Bristol-Myers Squibb has started off the 2019 season of M&A with a huge proposal: buying the biotech Celgene in a $74B deal. If completed, it would be the largest pharma acquisition to date, blowing the previous-record holder—Takeda’s pending Shire acquisition for $62B—out of the water. Both companies are oncology giants, specifically in immunology and blood cancers, but BMS will be acquiring a decent amount of risk with the purchase. Celgene’s market cap has gone down $70B in the past 14 months partly due to poor financial forecasts for when the company’s top drug Revlimid loses patent protection. BMS likely hopes to make that up with six possible product launches in the next few years. Okay, enough numbers. To round out this New Jersey-focused blurb, here’s some New Jersey would-you-rathers.
A “free” health check-up every 5 years is available to everyone from 40 to 74 years old in the UK. (Apparently after 74, you’re on you own.) That’s about 15 million people. But according to the NHS, only about 7 million have taken advantage of the offer since 2013. What, are you too good for “free” healthcare? You don’t need to have your blood pressure, height and weight measured? You’re tired of being yelled at by your spouse for the same things and don’t need your doc doing it too? Yeah, I probably wouldn’t do it either, but you should. If you’re in the age range, be on the lookout for a notice from your healthcare provider. If you’re under 40, remind your parents that it’s a good idea.
January 1 marks the first day US hospitals must comply with the Inpatient Prospective Payment System rule to post the price for each individually offered service on their websites. Advocates for price transparency are pretty happy, but providers aren’t—92% of them are concerned about the new policy. After all, list prices aren’t out-of-pocket prices. Providers are also concerned about other initiatives in 2019, including the International Pricing Index proposed by the White House to bring American drug costs in line with other developed nations. Another policy to watch is the proposal to include prescription drug costs in DTC TV ads. Drugmakers have a lot to spend on ads considering they spent $3.7B on them in 2018, so maybe that change won’t be too hard to make monetarily-speaking. Speaking of drug pricing, here’s 2018’s most expensive retail pharmacy drugs.
When it comes to the four healthiest states in the US. Let’s give a shout out to Hawaii (8th smallest), Massachusetts (7th smallest), Connecticut (3rd smallest) and Vermont (6th smallest) for being the healthiest states. All this according to a whopping 188-page report from the United Health Foundation. Number 5 on the list? Utah, but it didn’t continue the “size” analysis so insert your favorite Book of Mormon or Mitt Romney reference here. Want another pattern? Sure you do. Know what the worst five states were? See if you can pick up the pattern yourself: Arkansas, Oklahoma, Alabama, Mississippi and Louisiana. Remember, one of the best ways to stay healthy is to avoid donuts. This from Globo Gym’s CEO, White Goodman.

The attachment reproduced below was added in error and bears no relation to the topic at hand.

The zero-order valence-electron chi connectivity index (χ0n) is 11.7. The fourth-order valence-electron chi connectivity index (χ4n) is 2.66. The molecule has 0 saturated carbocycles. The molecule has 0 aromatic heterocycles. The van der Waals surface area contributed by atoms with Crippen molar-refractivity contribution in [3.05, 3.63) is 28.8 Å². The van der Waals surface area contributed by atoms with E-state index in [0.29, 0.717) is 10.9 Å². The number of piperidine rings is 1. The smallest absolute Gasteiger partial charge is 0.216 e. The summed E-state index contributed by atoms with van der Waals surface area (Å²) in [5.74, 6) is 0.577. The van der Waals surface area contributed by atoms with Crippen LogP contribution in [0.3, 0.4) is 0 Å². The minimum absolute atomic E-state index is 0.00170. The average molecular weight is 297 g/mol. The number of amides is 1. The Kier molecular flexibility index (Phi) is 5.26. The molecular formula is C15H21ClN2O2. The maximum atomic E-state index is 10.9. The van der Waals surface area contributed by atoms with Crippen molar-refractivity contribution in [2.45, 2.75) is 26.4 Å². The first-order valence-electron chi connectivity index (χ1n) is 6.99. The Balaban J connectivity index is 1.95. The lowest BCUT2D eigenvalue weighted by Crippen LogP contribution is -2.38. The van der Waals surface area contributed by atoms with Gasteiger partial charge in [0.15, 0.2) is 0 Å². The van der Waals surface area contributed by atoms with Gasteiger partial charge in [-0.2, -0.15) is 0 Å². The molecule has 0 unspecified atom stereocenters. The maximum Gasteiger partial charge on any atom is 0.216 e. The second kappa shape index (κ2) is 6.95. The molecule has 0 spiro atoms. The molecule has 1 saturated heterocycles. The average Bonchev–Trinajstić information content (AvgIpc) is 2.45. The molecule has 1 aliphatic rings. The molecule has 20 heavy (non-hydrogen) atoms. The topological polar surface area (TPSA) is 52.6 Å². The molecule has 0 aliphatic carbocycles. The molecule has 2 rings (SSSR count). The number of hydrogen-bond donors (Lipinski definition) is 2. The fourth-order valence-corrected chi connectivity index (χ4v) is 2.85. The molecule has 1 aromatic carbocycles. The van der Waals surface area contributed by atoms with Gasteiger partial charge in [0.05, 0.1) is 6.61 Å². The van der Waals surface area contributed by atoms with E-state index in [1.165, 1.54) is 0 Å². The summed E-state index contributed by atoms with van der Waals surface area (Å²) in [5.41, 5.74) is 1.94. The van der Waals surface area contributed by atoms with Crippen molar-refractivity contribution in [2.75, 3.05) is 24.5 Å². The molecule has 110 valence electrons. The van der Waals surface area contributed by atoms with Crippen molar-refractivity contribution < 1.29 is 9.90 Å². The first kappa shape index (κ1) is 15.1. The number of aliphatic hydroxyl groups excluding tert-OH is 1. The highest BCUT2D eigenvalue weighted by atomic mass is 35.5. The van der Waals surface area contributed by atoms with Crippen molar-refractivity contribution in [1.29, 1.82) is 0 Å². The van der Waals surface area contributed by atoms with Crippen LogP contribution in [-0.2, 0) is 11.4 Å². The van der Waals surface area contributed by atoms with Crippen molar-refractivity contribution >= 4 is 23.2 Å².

In which of the following aspects of your life do you foresee the biggest improvements in 2019?
How has this writer lived (well) into adulthood and not known that more newborn babies are male than female? In every single year from 1838—when they began keeping records—until present, more babies born in England and Wales have been boys than girls. And this is common around the globe, according to an article published by the BBC. The ratio is about 105 boys to 100 girls. Many theories exist for why this is the case but the most intuitive of them, IMHO, is that males tend to live more dangerous lives, perishing prior to reproducing. Therefore, nature must produce more males at birth to ensure enough survive to reproduce. It is also hypothesized that sperm carrying the Y chromosome are faster swimmers and fertilize eggs at greater rates than those carrying the X. Maybe an X weighs more. What do I know? Here’s a list of the 7 worst things about being a male.
When you hear the phrase abstinence-only you probably associate it with sex ed. First, get your head out of the gutter, c’mon. The kind we’re talking about is how it relates to opioid addiction treatment, but the criticisms of both approaches boil down to the same point: they just don’t work for everyone. When it comes to addiction, treatment centers are increasingly using Medication Assisted Treatment, or MAT, to help users not only manage withdrawal symptoms, but to also greatly reduce the risk of overdose. There’re some ethical questions involved like: aren’t patients just switching their substance dependency to another substance? Also, if MAT becomes standard, the pharmaceutical industry would benefit from it financially. That makes some squeamish considering its role in the epidemic’s beginning. This writer’s take? It’s easier to treat alive patients.